Four charities are in talks with ministers about a pilot scheme that could see one-to-one tuition delivered to thousands of pupils across England in an attempt to close the disadvantage gap.
The Education Endowment Foundation, Nesta, Impetus and the Sutton Trust have confirmed they are “exploring ways to get high-quality tuition – including through online delivery – to those pupils who need it most in this period of national crisis”.
We are exploring ways to get high-quality tuition – including through online delivery – to those pupils that need it most in this period of national crisis
Approaches being considered include using university students and training volunteers to tutor disadvantaged pupils.
The move comes after education secretary Gavin Williamson said he was “interested” in plans put forward by the education committee chair Robert Halfon for a catch-up premium and the use “a volunteer army” of retired teachers and undergraduates to tutor and mentor pupils at risk of falling behind.
Williamson told the House of Commons on Tuesday that the government was “looking at how we take some of those concepts, including the enormous goodwill that is held there by the British public to help support children to be able to make sure that they don’t miss out as a result of this crisis”.
Although the pilot is independent, and the four charities don’t need government permission or funding, Schools Week understands they have discussed the plan with ministers because of their current focus on closing the attainment gap, and the possibility it could run in tandem with the DfE’s free laptops scheme for poorer and vulnerable pupils.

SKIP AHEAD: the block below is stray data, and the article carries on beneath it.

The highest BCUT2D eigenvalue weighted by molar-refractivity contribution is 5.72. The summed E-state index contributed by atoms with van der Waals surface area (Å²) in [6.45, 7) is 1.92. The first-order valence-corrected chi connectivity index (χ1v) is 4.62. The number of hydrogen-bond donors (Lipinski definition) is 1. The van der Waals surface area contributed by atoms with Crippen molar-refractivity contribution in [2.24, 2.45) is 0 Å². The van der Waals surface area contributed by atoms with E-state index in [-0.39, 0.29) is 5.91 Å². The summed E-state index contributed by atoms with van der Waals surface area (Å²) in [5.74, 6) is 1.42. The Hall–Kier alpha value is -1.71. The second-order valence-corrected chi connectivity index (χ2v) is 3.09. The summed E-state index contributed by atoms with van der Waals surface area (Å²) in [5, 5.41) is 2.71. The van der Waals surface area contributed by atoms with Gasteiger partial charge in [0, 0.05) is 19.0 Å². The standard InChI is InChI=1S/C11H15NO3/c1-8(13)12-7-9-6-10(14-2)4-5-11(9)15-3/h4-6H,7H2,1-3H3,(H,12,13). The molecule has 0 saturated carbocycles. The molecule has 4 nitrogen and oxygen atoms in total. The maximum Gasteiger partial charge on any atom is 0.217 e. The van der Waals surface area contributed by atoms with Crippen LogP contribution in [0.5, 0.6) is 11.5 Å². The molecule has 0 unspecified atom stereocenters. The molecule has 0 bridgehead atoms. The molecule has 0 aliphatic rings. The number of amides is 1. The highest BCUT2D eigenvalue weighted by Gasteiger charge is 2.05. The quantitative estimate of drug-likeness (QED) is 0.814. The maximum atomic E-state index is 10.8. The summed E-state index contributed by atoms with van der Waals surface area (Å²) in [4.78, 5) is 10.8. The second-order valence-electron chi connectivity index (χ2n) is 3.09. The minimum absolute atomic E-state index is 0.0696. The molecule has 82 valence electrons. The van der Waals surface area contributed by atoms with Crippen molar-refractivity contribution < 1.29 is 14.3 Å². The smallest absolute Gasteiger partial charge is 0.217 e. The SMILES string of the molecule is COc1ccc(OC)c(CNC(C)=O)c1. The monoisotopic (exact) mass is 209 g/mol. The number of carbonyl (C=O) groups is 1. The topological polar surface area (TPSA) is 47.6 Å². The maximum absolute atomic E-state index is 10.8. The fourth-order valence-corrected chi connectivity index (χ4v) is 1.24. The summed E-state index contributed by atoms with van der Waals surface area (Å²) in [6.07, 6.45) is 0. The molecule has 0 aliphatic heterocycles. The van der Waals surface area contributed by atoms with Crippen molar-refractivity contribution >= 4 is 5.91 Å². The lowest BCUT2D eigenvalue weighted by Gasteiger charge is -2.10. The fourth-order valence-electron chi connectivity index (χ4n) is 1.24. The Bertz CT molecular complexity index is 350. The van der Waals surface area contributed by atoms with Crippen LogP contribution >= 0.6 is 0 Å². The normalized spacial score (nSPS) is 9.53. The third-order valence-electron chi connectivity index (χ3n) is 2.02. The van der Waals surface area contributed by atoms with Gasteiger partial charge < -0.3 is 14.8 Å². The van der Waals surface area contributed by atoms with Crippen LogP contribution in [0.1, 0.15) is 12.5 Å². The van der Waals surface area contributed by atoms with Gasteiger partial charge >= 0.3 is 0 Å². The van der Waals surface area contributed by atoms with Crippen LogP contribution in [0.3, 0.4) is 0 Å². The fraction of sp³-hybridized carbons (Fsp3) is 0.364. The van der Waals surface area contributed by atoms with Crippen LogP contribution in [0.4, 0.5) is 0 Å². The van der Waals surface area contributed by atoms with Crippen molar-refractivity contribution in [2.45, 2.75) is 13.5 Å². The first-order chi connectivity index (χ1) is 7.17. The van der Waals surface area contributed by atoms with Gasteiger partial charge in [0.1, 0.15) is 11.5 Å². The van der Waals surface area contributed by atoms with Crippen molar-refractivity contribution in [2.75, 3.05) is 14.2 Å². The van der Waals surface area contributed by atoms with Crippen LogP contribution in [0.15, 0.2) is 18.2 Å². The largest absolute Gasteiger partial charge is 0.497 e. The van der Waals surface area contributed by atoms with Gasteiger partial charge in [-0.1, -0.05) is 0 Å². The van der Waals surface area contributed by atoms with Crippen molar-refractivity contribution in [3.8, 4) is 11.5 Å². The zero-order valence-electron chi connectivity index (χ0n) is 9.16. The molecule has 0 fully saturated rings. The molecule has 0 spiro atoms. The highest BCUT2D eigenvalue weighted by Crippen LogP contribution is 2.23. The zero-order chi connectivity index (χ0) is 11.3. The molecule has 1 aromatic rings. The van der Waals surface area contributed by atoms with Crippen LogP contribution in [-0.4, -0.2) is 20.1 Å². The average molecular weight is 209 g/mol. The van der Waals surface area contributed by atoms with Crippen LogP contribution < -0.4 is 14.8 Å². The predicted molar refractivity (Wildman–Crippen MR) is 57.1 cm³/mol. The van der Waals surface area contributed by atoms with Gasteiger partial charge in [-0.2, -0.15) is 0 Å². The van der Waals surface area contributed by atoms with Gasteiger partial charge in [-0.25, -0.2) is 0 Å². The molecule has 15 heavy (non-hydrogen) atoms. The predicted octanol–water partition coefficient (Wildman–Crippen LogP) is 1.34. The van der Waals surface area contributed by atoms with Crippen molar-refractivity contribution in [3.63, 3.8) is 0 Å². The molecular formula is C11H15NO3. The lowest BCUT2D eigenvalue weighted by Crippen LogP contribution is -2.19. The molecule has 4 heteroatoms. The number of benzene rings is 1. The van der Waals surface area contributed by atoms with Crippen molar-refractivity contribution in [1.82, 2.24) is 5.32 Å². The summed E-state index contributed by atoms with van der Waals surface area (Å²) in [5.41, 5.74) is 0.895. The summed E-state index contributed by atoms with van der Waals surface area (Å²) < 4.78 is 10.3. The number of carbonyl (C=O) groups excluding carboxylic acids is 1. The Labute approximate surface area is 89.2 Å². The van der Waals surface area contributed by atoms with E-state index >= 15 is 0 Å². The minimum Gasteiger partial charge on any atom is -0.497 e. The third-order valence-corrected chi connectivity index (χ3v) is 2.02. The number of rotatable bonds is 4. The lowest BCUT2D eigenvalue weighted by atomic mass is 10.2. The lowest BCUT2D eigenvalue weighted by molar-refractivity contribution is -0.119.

The organisations plan to raise their own funding for the pilot, which could reach up to 6,000 pupils in certain regions and cost around £1 million. An official announcement is expected in the coming weeks.
Halfon, a former education minister, said Williamson should go to the Treasury for funding for a national roll-out of the scheme if the pilot is a success. “If the data shows that [pupils] advance educationally and in their wellbeing, then this is exactly the sort of thing we should be funding,” he told Schools Week.
“The Treasury wants to know about outcomes. Everything I’ve seen from these different tuition programmes is that it seems to have a positive effect on outcomes.”
Tutoring firms being considered for the pilot include the Tutor Trust, The Access Project, Action Tutoring, Third Space Learning and MyTutor.
Each operates a different approach to tuition. The Tutor Trust uses current undergraduates, while the Access Project and Action Tutoring train volunteers to work with disadvantaged youngsters. Third Space Learning runs personalised online maths tuition, and MyTutor provides online tutoring across a range of subjects.
It won’t be the first trial to look at the benefits of tuition, but Schools Week understands the charities are keen to revisit the debate, given the widespread concern that poorer pupils have fallen even further behind during the coronavirus outbreak.
In 2018, a trial by the EEF found that training university students and recent graduates to give disadvantaged primary pupils small-group tuition could boost their maths results by three months over the course of a year.
A spokesperson for the four organisations said access to tuition both in the short and medium term “could help mitigate the impact of school closures on the attainment gap”.
It comes after a study by the London School of Economics warned that the closure of schools in response to the pandemic had “opened up a chasm” between pupils with involved parents who attend outstanding schools and children who don’t enjoy such advantages.
Analysis by the Centre for Economic Performance at LSE suggested a four-week closure “could have an impact on students’ achievement equivalent to moving an average child down to the bottom 30 per cent of children”. The effect is “greater for children in low-income families”.